Osteoarthritis

Extended release triamcinolone better for knee OA pain

Thursday, 11 Jun 2015


An extended-release formulation of triamcinolone acetonide gives a clinically relevant improvement in pain relief in patients with knee OA compared to the immediate release formulation, a phase II trial finds.

The double blind dose ranging study randomised 228 patients with moderate to severe knee OA to a single intra-articular injection of 10mg, 40mg, or 60 mg extended release triamcinolone acetonide (FX006) or 40 mg of immediate-release triamcinolone acetonide.

Results showed a 40mg dose of FX006 provided a clinically meaningful improvement in analgesia compared to immediate-release triamcinolone acetonide while substantially reducing systemic exposure.

From five weeks to ten weeks FX006 was significantly superior to immediate-release triamcinolone acetonide (p < 0.05 at each time point), with a mean pain reduction relative to immediate-release triamcinolone acetonide of 20.9 on the 11-point Numeric Rating Scale, the researchers reported.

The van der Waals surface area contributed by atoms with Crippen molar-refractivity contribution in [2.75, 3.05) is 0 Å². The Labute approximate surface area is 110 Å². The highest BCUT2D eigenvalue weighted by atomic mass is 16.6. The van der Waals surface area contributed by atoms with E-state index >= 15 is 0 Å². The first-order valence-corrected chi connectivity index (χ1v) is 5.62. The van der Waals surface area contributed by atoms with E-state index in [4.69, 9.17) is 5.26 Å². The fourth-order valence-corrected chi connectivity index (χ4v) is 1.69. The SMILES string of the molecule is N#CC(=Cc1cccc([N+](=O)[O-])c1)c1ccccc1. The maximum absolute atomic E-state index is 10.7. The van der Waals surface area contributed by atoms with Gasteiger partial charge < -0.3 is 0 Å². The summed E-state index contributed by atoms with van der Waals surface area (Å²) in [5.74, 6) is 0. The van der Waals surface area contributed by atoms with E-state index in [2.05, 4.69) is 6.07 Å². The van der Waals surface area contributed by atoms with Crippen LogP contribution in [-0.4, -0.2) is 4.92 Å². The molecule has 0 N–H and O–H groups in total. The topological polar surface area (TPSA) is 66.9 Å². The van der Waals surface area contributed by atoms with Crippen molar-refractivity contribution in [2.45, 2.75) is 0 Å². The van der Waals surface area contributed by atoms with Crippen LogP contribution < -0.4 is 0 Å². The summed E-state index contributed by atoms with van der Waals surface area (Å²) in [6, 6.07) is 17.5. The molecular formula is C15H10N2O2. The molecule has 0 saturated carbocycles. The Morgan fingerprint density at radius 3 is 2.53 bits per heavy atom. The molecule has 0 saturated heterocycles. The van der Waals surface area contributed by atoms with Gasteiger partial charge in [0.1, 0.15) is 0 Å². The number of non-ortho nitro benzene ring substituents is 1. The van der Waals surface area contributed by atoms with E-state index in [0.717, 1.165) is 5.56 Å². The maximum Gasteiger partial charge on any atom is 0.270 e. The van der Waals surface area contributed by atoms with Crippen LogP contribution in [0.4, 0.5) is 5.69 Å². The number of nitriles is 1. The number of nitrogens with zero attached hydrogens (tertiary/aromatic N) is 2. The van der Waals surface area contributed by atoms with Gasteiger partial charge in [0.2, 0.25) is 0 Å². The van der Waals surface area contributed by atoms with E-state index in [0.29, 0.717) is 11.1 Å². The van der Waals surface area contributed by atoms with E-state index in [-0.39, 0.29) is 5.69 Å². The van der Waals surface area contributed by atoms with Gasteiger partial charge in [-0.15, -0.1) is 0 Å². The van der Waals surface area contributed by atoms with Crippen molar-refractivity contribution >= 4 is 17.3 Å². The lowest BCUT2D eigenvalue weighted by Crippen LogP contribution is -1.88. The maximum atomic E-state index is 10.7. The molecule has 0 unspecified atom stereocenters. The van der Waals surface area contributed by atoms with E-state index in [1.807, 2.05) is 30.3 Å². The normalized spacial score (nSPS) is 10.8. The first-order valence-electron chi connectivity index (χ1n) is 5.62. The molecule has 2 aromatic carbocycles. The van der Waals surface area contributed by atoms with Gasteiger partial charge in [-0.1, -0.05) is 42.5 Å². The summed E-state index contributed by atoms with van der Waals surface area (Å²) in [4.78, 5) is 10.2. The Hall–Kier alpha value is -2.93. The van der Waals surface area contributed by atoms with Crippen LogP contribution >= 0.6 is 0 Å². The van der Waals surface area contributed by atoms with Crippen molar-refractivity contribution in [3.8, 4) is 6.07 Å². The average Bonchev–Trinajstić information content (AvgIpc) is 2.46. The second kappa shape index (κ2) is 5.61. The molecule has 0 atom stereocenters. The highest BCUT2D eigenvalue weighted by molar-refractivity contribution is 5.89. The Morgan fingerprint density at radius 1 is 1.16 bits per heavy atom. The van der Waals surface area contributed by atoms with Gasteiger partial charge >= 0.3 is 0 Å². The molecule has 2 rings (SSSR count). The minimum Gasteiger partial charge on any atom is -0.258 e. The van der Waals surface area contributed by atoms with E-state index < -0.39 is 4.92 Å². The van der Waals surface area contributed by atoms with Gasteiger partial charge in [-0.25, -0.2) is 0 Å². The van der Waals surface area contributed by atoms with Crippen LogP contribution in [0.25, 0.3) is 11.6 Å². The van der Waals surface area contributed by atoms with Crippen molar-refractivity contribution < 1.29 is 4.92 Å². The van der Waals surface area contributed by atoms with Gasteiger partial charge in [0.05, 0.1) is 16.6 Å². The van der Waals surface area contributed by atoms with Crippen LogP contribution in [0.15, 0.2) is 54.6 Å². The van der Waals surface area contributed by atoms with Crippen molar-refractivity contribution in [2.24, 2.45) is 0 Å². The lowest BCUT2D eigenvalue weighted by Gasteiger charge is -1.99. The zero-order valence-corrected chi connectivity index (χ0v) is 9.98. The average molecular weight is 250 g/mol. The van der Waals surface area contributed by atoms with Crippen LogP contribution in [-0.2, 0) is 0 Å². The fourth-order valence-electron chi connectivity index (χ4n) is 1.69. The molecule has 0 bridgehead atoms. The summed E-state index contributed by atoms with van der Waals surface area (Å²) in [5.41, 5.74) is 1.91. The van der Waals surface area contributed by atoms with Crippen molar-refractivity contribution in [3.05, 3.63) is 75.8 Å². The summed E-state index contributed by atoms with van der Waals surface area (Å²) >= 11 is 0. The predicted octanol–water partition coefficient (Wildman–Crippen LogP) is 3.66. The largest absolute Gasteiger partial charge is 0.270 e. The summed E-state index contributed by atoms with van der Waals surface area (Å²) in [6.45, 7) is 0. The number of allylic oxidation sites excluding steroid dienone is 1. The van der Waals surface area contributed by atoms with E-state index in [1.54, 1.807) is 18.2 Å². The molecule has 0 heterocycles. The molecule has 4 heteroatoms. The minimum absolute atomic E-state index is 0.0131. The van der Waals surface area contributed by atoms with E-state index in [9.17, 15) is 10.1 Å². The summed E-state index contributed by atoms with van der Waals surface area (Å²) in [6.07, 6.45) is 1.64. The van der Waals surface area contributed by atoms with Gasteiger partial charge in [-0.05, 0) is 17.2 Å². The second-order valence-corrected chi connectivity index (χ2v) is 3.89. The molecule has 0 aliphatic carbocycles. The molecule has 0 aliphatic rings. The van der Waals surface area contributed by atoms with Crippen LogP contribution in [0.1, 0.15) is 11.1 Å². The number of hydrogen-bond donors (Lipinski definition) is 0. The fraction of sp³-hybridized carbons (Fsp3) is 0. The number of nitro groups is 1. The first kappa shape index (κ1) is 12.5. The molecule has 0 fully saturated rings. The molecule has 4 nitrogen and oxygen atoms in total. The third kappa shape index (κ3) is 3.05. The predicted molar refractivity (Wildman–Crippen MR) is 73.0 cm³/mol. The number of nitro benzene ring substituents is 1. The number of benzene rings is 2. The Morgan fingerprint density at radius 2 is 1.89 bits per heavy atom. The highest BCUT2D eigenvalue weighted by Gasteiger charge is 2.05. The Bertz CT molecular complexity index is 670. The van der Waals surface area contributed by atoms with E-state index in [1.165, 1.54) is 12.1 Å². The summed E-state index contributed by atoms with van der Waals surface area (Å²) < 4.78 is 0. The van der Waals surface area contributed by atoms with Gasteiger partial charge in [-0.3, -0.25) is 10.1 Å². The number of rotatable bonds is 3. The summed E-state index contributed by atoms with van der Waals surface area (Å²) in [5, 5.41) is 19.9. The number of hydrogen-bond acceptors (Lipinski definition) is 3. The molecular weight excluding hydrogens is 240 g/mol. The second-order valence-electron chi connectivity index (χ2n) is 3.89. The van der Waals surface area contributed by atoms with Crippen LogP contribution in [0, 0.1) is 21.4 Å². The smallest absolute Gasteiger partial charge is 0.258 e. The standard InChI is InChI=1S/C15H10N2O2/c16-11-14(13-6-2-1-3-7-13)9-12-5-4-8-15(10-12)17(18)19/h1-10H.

“The extended residency of triamcinolone acetonide in the joint with the 40-mg dose of FX006 not only prolonged but also amplified the analgesic effect, “ they wrote.

“This constitutes a meaningful clinical improvement relative to immediate-release triamcinolone acetonide as evidenced by significant improvement in both the OMERACT-OARSI and the >20%, >30%, and >50% improvement responder analyses at eight weeks.”

The 60-mg dose did not provide additional improvement relative to the 40-mg dose, the researchers including David Hunter reported in the Journal of Bone and Joint Surgery.

“The sustained local residence of triamcinolone acetonide provided by FX006 may be of utility in the treatment of other musculoskeletal disorders and dermatologic conditions,” the researchers added.

 

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